Microsoft closes retail stores, focuses on e-commerce
Microsoft says it will permanently close its retail chain of Microsoft Stores across the globe, as it looks to focus on its e-commerce business and provide virtual technical support to customers.
In a statement, the American multinational technology giant says all but four of its stores will shut down – retail stores in London, New York, Sydney and its Redmond campus locations will be transformed into Experience Centres that will only showcase its products.
Microsoft says it will continue to invest in its digital storefronts on Microsoft.com, and in its Xbox and Windows e-commerce platforms, which reach more than 1.2 billion people every month across 190 markets. Its global retail team members will continue to serve customers remotely, providing sales, training and virtual support.
“Our sales have grown online as our product portfolio has evolved to largely digital offerings, and our talented team has proven success serving customers beyond any physical location,” says David Porter, VP of Microsoft Corporate.
“We are grateful to our Microsoft Store customers and we look forward to continuing to serve them online and with our retail sales team at Microsoft corporate locations.”
Microsoft’s 83 brick-and-mortar stores, which competed with Apple’s 510 iStores, were primarily based inside malls across the globe. In SA, its main store is in Bryanston, Sandton.
According to industry insiders, Microsoft stores were never a strong rival to Apple stores, as Apple has a wider range of popular hardware and devices, and a huge customer base which is loyal to the brand.
The tech giant’s shops across the globe were temporarily shut in late March in response to the coronavirus pandemic. Microsoft says, since then its retail team has seized the opportunity to innovate in its customer engagement approach, having hosted more than 14 000 online workshops and summer camps, helping small businesses and education customers to digitally transform.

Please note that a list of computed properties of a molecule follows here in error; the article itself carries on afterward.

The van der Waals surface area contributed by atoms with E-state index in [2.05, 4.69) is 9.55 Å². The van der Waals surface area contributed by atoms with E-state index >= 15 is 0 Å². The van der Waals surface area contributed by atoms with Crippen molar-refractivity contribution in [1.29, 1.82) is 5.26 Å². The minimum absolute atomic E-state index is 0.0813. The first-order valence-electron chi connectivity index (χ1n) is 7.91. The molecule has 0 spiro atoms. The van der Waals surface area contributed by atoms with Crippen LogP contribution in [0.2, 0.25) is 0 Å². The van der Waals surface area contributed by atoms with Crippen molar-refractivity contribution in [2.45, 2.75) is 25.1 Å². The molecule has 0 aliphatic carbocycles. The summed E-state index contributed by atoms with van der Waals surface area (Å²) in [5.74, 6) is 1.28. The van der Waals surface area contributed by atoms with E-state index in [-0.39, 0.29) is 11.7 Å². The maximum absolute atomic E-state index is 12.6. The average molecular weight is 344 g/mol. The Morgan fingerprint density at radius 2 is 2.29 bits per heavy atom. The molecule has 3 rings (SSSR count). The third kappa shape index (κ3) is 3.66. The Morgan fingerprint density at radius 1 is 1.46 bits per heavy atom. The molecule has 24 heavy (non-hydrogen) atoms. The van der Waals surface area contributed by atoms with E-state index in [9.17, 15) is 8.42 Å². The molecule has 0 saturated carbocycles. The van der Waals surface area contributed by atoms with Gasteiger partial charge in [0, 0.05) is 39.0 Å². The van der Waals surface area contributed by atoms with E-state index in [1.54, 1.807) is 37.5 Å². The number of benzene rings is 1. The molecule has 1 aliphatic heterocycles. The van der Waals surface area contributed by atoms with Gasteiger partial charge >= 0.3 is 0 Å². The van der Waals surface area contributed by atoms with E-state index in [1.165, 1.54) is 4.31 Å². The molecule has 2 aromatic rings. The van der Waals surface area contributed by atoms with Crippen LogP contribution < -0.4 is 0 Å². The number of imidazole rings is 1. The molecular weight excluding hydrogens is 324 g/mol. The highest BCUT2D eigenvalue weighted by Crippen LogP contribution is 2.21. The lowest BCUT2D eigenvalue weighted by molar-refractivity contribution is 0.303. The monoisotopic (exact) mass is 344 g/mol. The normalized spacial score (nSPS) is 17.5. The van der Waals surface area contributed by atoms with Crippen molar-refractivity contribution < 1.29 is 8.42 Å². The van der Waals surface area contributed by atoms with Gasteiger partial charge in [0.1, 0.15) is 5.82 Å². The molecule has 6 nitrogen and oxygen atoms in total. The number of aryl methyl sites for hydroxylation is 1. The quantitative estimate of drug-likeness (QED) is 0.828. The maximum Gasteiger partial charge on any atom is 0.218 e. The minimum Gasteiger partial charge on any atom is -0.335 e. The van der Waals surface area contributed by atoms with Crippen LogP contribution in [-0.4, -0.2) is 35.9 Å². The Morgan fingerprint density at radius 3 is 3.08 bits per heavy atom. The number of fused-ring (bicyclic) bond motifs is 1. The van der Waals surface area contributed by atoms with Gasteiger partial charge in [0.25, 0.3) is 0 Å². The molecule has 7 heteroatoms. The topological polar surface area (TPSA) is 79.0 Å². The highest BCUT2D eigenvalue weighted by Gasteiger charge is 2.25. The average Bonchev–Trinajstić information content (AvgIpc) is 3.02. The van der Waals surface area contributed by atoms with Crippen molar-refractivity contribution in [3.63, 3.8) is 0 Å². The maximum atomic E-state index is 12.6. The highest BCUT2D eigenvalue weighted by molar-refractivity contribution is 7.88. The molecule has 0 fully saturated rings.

In an April blog post, Microsoft detailed how nearly 80% of its workforce worked from home in a new Emergency Remote Operations model covering five areas: serving SMEs and education customers; training enterprise customers; selling Surface, Cloud and Microsoft 365; supporting customers of all types; and delivering virtual community workshops.
The closing of Microsoft Store physical locations will result in a pre-tax charge of approximately $450 million, or $0.05 per share, to be recorded in the current quarter ending 30 June, according to the company.
With significant growth through its three main online stores – Microsoft.com, and stores on Xbox and Windows – the company says it will continue to invest in digital innovation across software and hardware.
Its newly introduced services include 1:1 video chat support, online tutorial videos and virtual workshops, with more digital in the pipeline.
“We deliberately built teams with unique backgrounds and skills that could serve customers from anywhere. The evolution of our workforce ensured we could continue to serve customers of all sizes when they needed us most, working remotely these last months,” adds Porter.
According to Porter, there are no planned retrenchments at this stage, with retail team members continuing to serve consumers, small-business, education and enterprise customers remotely.
“Speaking over 120 languages, our workforce’s diversity reflects the many communities we serve. Our commitment to growing and developing careers from this talent pool is stronger than ever.”